Manufacturing vehicles for both left-hand-drive and right-hand-drive markets adds cost and complexity for automakers, but a new Volvo design could eliminate that.
In September, the Swedish automaker submitted an application to the United States Patent and Trademark Office for a steering wheel that slides from left to right.
First spotted by Autoblog on Monday, the application describes a steering wheel and instrument cluster mounted on rails running the width of the dashboard. That’s similar to the layout used by the Mercedes-Benz Unimog, but Volvo’s design uses drive-by-wire technology, meaning there is no mechanical connection between the steering wheel and the road.
A sliding steering wheel could allow Volvo to sell cars in both left-hand- and right-hand-drive markets without modifications. It could even allow drivers to sit in the center of the car—as in a McLaren F1 or Speedtail.
Volvo also noted in the patent application that a sliding steering wheel could give occupants more space in possible future cars with autonomous-driving capability. Theoretically, a driver could engage autonomous mode and move the steering wheel out of the way. However, this could create problems. If the driver needs to retake control, precious time will be spent moving the steering wheel back into position. Consequently, if cars are truly capable of driving themselves at all times, it’s unclear if automakers will bother including steering wheels at all.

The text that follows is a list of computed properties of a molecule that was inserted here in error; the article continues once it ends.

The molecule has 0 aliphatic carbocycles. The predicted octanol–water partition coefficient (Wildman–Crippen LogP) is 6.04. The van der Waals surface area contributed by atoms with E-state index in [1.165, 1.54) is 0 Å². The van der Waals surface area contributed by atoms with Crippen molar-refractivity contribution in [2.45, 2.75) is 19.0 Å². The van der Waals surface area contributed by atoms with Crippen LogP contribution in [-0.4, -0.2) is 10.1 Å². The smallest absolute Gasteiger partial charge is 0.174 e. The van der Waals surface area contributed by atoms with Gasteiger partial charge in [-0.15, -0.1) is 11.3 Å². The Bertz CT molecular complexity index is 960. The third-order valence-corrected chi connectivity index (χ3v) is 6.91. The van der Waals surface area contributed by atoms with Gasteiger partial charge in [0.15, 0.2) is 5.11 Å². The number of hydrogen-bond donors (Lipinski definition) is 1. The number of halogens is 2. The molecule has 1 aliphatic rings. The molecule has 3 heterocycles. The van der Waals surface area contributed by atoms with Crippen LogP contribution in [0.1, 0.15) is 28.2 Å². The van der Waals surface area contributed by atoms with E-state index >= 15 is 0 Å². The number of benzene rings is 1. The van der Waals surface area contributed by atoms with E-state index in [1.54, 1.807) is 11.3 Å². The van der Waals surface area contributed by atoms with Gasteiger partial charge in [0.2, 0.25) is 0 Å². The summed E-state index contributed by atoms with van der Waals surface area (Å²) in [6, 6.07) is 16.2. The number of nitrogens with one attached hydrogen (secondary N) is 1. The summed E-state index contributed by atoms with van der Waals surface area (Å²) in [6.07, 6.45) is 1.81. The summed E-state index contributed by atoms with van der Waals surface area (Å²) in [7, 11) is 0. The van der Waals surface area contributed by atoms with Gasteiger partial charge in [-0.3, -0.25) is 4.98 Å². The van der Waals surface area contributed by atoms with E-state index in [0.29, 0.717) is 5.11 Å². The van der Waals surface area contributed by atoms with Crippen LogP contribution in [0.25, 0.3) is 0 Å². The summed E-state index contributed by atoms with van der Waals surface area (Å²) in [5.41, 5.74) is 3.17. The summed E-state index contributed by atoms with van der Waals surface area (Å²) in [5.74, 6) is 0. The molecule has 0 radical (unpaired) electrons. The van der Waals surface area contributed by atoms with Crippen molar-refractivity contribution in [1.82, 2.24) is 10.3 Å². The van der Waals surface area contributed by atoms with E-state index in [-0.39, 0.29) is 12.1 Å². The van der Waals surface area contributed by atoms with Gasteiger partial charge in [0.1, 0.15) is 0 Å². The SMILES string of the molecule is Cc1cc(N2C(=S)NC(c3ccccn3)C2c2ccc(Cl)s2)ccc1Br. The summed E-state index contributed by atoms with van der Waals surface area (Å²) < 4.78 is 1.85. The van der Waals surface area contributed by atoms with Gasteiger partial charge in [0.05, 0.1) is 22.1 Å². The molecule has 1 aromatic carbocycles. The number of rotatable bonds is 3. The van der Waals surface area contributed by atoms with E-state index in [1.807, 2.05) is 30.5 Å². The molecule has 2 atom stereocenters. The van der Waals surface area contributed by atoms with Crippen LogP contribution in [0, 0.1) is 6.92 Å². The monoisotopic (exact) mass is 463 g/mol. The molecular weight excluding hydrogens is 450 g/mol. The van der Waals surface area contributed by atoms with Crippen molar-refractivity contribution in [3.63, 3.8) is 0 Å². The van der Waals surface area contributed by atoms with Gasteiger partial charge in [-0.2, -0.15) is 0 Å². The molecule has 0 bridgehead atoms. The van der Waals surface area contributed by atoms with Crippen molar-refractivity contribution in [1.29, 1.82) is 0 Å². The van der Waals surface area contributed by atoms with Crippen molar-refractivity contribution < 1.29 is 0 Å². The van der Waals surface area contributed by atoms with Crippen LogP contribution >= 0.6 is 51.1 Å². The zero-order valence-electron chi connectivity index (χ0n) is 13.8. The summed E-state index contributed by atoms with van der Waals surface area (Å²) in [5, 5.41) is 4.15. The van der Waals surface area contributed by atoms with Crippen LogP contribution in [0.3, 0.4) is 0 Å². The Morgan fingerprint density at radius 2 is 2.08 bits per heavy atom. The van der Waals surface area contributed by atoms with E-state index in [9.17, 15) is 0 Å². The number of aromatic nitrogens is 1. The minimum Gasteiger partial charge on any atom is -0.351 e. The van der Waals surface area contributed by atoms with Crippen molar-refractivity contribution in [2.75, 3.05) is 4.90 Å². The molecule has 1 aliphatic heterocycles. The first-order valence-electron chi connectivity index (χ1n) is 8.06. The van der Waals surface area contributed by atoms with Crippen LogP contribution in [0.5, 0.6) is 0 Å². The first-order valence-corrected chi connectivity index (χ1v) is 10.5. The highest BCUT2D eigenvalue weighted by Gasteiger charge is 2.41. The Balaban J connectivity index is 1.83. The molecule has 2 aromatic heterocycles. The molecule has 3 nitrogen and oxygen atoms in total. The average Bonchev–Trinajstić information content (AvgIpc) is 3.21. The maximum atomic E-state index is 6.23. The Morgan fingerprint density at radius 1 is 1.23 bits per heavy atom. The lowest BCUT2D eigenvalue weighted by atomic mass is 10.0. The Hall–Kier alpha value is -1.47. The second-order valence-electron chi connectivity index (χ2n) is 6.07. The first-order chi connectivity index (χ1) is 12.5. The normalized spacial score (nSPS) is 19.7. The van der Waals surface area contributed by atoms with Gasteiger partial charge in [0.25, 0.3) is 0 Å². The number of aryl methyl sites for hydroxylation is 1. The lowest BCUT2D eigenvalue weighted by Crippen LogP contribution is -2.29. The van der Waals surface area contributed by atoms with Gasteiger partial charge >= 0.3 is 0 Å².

Instead of a sliding pedal box, Volvo suggested that conventional pedals could be replaced with pressure-sensitive pads, hydraulically- or pneumatically-actuated sensors, or some other setup that would allow them to be placed in both footwells. They would activate based on which side of the car the steering wheel is on.
Volvo hasn’t given any indication that it plans to put something like this into production. Automakers often submit patent applications to protect ideas, whether they plan to use them or not. Meanwhile, Volvo recently began introducing a 112-mph speed limit across its range, and plans to introduce lidar systems by 2022.